Bush, the campaign-finance reformer

Rich Lowry
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Posted: Jul 11, 2003 12:00 AM

After nearly a decade of hard work, advocates of campaign-finance reform can finally rejoice. Campaign-finance nirvana has arrived! It's called the George W. Bush re-election campaign.

For years, reform advocates told us that unregulated, large contributions -- so-called "soft money"-- were the root of all evil in financing U.S. elections. They allegedly allowed "fat cat" special interests to "buy" candidates. Campaign-finance reformer Sen. John McCain called soft money "disgusting" and nothing more than "a political shakedown."

The McCain-Feingold campaign-finance reform bill was signed into law in 2002 with the enthusiastic support of Democrats, marking the achievement of a key liberal ambition. The law banned soft money in order to place more emphasis on "hard money" -- regulated donations strictly limited to $2,000 per person. (The law is probably unconstitutional -- a topic for another day.)

Now, as National Review reporter Byron York has pointed out, President George W. Bush is tightly following the fund-raising script written by reform advocates. He's raising funds in $2,000 bites at large events drawing on real people interested in supporting his campaign.

For this, Bush should be on the verge of winning the endorsement of The Center for Public Integrity, a high-profile Washington-based organization behind campaign-finance reform. McCain should be volunteering to be chairman of Bush's fund-raising effort, hailing its exemplary practices and its example of "clean" politics.

Instead, Bush's campaign is drawing criticism for raising money exactly the way campaign reformers have always said it should be raised. You'd think he was gobbling up donations in $100,000 soft-money chunks.

"It's the most coldblooded and efficient way of raising money in the history of politics," Charles Lewis, head of The Center for Public Integrity, has huffed. "These aren't your average Americans. They're the most well-heeled interests, with vested interests in government."

Liberal New York Times columnist Bob Herbert brays that Bush fund-raising dinners are "events at which the fat cats throw millions of dollars at the president to reinforce their already impenetrable ring of influence around the national government."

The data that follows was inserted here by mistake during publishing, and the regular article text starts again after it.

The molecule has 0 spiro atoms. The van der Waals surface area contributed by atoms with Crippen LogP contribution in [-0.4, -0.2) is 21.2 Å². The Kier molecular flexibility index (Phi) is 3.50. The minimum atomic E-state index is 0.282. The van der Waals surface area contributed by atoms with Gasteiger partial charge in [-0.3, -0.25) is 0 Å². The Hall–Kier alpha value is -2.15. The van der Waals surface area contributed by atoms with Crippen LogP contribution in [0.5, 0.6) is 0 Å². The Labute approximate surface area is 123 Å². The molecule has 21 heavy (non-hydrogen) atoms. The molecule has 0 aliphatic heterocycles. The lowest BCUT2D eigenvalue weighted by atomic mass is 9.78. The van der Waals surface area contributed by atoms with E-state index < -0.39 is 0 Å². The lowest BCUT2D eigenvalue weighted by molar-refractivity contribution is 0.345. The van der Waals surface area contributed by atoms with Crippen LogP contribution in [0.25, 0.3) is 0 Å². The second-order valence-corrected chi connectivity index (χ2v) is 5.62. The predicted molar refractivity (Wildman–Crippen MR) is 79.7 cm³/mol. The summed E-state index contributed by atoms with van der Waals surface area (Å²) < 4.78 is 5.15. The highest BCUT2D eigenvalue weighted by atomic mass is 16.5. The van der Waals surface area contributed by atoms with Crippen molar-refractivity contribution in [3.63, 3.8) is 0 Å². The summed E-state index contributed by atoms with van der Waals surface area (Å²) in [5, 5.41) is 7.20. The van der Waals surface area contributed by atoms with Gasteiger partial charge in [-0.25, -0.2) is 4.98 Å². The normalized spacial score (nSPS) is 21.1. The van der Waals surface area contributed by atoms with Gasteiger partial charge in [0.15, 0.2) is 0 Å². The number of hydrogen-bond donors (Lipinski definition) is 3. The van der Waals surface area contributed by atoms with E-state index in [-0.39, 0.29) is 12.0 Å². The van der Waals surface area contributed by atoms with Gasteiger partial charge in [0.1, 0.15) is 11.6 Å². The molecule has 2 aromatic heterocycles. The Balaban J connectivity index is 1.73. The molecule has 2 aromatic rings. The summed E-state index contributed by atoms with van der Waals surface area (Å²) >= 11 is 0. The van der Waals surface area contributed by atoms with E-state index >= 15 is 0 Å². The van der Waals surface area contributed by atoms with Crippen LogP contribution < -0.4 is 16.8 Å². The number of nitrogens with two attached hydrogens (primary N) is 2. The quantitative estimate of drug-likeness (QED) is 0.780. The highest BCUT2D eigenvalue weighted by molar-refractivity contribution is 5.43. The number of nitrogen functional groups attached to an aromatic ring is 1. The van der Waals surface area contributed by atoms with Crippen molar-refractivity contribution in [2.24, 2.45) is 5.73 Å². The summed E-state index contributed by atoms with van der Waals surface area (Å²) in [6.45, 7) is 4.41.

Campaign-finance reformers have redefined "fat cat." It no longer means someone who gives a six- or seven-figure political contribution and doesn't feel the difference in his pocketbook. It is anyone who contributes to the Bush campaign.

This definitional adjustment has been necessary because the post-campaign finance-reform era starkly demonstrates how the Republican Party is the party of the small donor. Otherwise, Bush would have no chance of meeting his goal of raising up to $200 million before next year's GOP convention. It is the Democrats, the party of the trial lawyers and unions, who are dependent on "fat cat" contributions.

Byron York writes, "A new study by the Center for Responsive Politics found that in the last election cycle, people who gave less than $200 to politicians or parties gave 64 percent of their money to Republicans. Just 35 percent went to Democrats. On the other hand, the Center found that people who gave $1 million or more gave 92 percent to Democrats -- and a whopping 8 percent to Republicans."

Stephen Moore heads the pro-tax-cut group The Club for Growth, often attacked as a Wall Street special interest. "When we get responses to our direct mail," says Moore, "it's all $50 or $100 donors. The left just doesn't have that kind of small donor base."

This is why so many Democrats now rue the day that they voted for the McCain-Feingold bill. They let their taste for regulating everything, including political donations, get the best of their partisan self-interest. The Democratic National Committee had only $4,201,910 in cash on hand at the end of May. The Republican National Committee had $21,039,452.

The fact is that Republicans are simply better at campaign-finance reform than Democrats. No wonder campaign-finance reformers are now retooling their attacks on big donations to make them attacks on small donations. The George W. Bush re-election campaign isn't the cause they intended to help.